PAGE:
“Baby boomers saw a decline of nearly $1 trillion in home value during the bust,” Simmons told the Los Angeles Times. “Younger folks saw that experience among their parents. I think that’s going to leave an impression.”
Online real estate site Zillow, however, challenges the idea that young buyers eschew home ownership, pointing out that young people are marrying later and having children later – pivotal life events that often lead to home buying.
“It’s very difficult to come up with a down payment when so much of your monthly paycheck – especially on an entry-level salary – is going to your landlord instead of into your savings. Buying conditions are getting better every day, and in time the allure of fixed housing payments and building wealth through home equity will draw more buyers out of rentals and into homeownership,” Zillow says in a report.
A recent report from the Financial Industry Regulatory Authority found 74 percent of renters have household incomes below $50,000 compared to 41 percent of homeowners, and 39 percent of renters are married compared to 63 percent of homeowners.
However, according to Zillow: “Our economists believe that 2015 will be an important year for first-time homebuyers, as Millennials who have delayed home ownership overtake Generation X as the largest generational group of homebuyers.”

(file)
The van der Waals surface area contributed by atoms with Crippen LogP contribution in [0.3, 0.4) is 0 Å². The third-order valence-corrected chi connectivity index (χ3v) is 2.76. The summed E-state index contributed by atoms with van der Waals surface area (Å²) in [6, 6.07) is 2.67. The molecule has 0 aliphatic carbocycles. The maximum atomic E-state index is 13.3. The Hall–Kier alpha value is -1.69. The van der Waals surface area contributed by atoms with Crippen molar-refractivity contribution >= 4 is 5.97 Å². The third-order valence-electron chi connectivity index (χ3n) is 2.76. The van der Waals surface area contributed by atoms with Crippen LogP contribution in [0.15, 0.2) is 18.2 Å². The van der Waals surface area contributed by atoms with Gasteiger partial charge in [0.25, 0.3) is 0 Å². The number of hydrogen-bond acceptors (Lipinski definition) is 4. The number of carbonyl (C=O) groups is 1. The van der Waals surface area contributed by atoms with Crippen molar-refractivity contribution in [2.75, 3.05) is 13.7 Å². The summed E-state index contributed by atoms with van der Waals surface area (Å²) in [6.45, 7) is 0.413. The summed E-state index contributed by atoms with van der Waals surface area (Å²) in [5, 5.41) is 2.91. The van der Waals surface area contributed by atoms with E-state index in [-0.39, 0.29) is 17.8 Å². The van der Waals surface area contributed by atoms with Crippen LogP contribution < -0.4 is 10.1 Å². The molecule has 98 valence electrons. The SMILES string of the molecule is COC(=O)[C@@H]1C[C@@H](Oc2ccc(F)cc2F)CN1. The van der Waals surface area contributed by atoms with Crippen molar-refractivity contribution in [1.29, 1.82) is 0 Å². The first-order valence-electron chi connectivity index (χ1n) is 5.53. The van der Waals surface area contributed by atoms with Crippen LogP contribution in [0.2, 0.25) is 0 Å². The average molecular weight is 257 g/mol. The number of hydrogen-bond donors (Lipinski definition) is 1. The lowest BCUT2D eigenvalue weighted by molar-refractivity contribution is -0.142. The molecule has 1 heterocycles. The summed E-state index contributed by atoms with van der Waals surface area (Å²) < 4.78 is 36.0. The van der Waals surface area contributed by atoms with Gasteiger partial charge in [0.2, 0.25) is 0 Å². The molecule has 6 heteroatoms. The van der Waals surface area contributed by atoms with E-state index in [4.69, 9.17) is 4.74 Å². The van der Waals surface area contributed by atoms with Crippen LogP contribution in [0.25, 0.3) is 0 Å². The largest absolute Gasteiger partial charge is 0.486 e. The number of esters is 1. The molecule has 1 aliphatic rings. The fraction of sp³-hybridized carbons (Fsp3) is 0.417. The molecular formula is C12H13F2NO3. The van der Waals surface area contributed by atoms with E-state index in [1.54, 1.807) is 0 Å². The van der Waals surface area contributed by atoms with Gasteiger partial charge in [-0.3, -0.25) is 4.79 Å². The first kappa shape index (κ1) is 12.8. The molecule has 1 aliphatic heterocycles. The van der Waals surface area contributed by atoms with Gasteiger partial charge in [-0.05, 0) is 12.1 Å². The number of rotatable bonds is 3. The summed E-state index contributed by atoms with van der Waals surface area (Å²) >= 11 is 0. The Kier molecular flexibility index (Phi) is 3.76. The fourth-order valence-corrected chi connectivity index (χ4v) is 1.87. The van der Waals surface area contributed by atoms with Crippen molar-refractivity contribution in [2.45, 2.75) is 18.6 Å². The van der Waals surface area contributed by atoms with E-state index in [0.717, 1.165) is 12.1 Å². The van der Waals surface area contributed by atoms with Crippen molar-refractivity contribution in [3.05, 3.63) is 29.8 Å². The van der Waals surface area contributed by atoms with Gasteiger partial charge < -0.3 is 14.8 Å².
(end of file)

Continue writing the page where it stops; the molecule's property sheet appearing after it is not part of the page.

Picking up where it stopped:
Meanwhile, another Fannie Mae economist says consumers remain leery, saying 2015 “likely [will] not be a breakout year for housing,”
Zillow maintains that buying makes more sense than renting in most parts of the country – California and New England excluded.
A New York Times calculator puts the magic number at $961 – if you can rent the home you want for less than that, then renting makes more sense.
One bedroom apartments in Louisville rent for $922 a month on average and two bedroom apartment rents average $847, according to the site Rent Jungle.
That could explain the preference for buying in Louisville, in which 64.5 percent of households own their home, compared with 63.4 among 75 other cities, according to a report from Louisville’s Metropolitan Housing Coalition. Louisville’s ownership rate, however, was 70.3 in 2003, but dipped to 61.7 percent in 2011.
Housing prices have increased 6.9 percent in Louisville since 2009, the report states.
The site Mortgage Calculator puts the median price of an existing single-family home is $133,000, compared with the national average of $172,900.
With the apparent desire, and need, to satisfy both renters and buyers, RiverPark Place is now pre-selling condos in its Edgewater at RiverPark Place tower, adding to its luxury apartments for renters.
For years, while driving by that lopped-off end of the Big Four Bridge, 53 feet off the ground, it was hard to imagine how that rusting “bridge to nowhere” could become a recreational treasure.
Yet “good things come to those who wait, and wait, and wait,” David Karem, president of the Louisville Waterfront Development Corp., said when the completed pedestrian walkway across the Ohio River finally opened in May 2014.